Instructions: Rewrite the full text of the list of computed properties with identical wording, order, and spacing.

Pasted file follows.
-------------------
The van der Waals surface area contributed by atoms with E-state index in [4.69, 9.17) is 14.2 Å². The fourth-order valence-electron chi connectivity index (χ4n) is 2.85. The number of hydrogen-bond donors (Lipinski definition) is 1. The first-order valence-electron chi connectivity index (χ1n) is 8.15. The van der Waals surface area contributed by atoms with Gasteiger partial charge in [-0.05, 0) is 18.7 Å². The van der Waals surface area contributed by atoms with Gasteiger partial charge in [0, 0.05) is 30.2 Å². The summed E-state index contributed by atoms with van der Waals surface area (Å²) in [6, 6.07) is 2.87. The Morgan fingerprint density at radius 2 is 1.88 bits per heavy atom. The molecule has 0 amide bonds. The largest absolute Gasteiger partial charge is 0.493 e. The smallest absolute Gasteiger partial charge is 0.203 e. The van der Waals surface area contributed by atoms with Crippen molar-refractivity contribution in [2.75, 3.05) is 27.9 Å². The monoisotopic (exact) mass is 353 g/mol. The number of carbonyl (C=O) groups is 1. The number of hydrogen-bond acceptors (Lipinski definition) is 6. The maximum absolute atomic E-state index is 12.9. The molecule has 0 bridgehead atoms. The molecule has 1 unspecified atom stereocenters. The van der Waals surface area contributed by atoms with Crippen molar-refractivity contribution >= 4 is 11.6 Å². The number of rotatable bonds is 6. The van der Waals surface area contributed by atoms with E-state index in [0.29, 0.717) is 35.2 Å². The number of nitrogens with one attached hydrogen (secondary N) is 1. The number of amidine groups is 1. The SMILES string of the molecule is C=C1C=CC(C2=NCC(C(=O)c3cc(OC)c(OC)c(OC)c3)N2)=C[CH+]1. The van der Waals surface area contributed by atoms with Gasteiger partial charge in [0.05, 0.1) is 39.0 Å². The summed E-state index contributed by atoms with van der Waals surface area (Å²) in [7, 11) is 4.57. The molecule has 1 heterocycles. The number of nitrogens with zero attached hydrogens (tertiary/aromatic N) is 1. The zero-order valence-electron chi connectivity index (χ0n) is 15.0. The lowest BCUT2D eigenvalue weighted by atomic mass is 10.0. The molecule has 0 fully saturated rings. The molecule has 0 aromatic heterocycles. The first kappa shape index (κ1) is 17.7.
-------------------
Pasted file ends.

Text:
The van der Waals surface area contributed by atoms with E-state index in [4.69, 9.17) is 14.2 Å². The fourth-order valence-electron chi connectivity index (χ4n) is 2.85. The number of hydrogen-bond donors (Lipinski definition) is 1. The first-order valence-electron chi connectivity index (χ1n) is 8.15. The van der Waals surface area contributed by atoms with Gasteiger partial charge in [-0.05, 0) is 18.7 Å². The van der Waals surface area contributed by atoms with Gasteiger partial charge in [0, 0.05) is 30.2 Å². The summed E-state index contributed by atoms with van der Waals surface area (Å²) in [6, 6.07) is 2.87. The Morgan fingerprint density at radius 2 is 1.88 bits per heavy atom. The molecule has 0 amide bonds. The largest absolute Gasteiger partial charge is 0.493 e. The smallest absolute Gasteiger partial charge is 0.203 e. The van der Waals surface area contributed by atoms with Crippen molar-refractivity contribution in [2.75, 3.05) is 27.9 Å². The monoisotopic (exact) mass is 353 g/mol. The number of carbonyl (C=O) groups is 1. The number of hydrogen-bond acceptors (Lipinski definition) is 6. The maximum absolute atomic E-state index is 12.9. The molecule has 0 bridgehead atoms. The molecule has 1 unspecified atom stereocenters. The van der Waals surface area contributed by atoms with Crippen molar-refractivity contribution >= 4 is 11.6 Å². The number of rotatable bonds is 6. The van der Waals surface area contributed by atoms with E-state index in [0.29, 0.717) is 35.2 Å². The number of nitrogens with one attached hydrogen (secondary N) is 1. The number of amidine groups is 1. The SMILES string of the molecule is C=C1C=CC(C2=NCC(C(=O)c3cc(OC)c(OC)c(OC)c3)N2)=C[CH+]1. The van der Waals surface area contributed by atoms with Gasteiger partial charge in [0.05, 0.1) is 39.0 Å². The summed E-state index contributed by atoms with van der Waals surface area (Å²) in [7, 11) is 4.57. The molecule has 1 heterocycles. The number of nitrogens with zero attached hydrogens (tertiary/aromatic N) is 1. The zero-order valence-electron chi connectivity index (χ0n) is 15.0. The lowest BCUT2D eigenvalue weighted by atomic mass is 10.0. The molecule has 0 fully saturated rings. The molecule has 0 aromatic heterocycles. The first kappa shape index (κ1) is 17.7.